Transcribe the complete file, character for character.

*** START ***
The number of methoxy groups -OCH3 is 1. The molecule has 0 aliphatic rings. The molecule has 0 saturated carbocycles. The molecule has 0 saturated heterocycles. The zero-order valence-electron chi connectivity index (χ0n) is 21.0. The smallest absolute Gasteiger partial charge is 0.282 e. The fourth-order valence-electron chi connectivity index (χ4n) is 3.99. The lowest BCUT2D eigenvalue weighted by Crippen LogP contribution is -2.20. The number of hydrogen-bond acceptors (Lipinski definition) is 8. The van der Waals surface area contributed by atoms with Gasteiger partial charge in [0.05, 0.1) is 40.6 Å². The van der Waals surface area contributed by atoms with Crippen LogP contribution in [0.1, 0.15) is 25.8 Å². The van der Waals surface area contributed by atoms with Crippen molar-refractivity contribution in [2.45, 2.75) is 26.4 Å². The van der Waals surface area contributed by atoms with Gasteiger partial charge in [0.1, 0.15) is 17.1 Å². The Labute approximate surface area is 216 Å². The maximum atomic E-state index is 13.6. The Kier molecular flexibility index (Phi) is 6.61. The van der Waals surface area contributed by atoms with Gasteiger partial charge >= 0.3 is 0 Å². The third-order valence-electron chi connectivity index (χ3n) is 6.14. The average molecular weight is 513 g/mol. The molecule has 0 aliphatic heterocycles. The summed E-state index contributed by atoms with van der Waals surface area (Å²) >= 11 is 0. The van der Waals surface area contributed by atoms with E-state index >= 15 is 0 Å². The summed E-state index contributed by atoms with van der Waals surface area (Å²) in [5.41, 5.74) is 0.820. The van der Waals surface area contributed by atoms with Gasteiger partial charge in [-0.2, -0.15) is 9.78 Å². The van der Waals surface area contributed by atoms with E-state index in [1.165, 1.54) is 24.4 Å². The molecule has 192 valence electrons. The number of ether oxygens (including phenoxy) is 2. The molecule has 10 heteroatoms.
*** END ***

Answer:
The number of methoxy groups -OCH3 is 1. The molecule has 0 aliphatic rings. The molecule has 0 saturated carbocycles. The molecule has 0 saturated heterocycles. The zero-order valence-electron chi connectivity index (χ0n) is 21.0. The smallest absolute Gasteiger partial charge is 0.282 e. The fourth-order valence-electron chi connectivity index (χ4n) is 3.99. The lowest BCUT2D eigenvalue weighted by Crippen LogP contribution is -2.20. The number of hydrogen-bond acceptors (Lipinski definition) is 8. The van der Waals surface area contributed by atoms with Gasteiger partial charge in [0.05, 0.1) is 40.6 Å². The van der Waals surface area contributed by atoms with Crippen LogP contribution in [0.1, 0.15) is 25.8 Å². The van der Waals surface area contributed by atoms with Crippen molar-refractivity contribution in [2.45, 2.75) is 26.4 Å². The van der Waals surface area contributed by atoms with Gasteiger partial charge in [0.1, 0.15) is 17.1 Å². The Labute approximate surface area is 216 Å². The maximum atomic E-state index is 13.6. The Kier molecular flexibility index (Phi) is 6.61. The van der Waals surface area contributed by atoms with Gasteiger partial charge >= 0.3 is 0 Å². The third-order valence-electron chi connectivity index (χ3n) is 6.14. The average molecular weight is 513 g/mol. The molecule has 0 aliphatic heterocycles. The summed E-state index contributed by atoms with van der Waals surface area (Å²) >= 11 is 0. The van der Waals surface area contributed by atoms with E-state index >= 15 is 0 Å². The summed E-state index contributed by atoms with van der Waals surface area (Å²) in [5.41, 5.74) is 0.820. The van der Waals surface area contributed by atoms with Gasteiger partial charge in [-0.2, -0.15) is 9.78 Å². The van der Waals surface area contributed by atoms with E-state index in [1.165, 1.54) is 24.4 Å². The molecule has 192 valence electrons. The number of ether oxygens (including phenoxy) is 2. The molecule has 10 heteroatoms.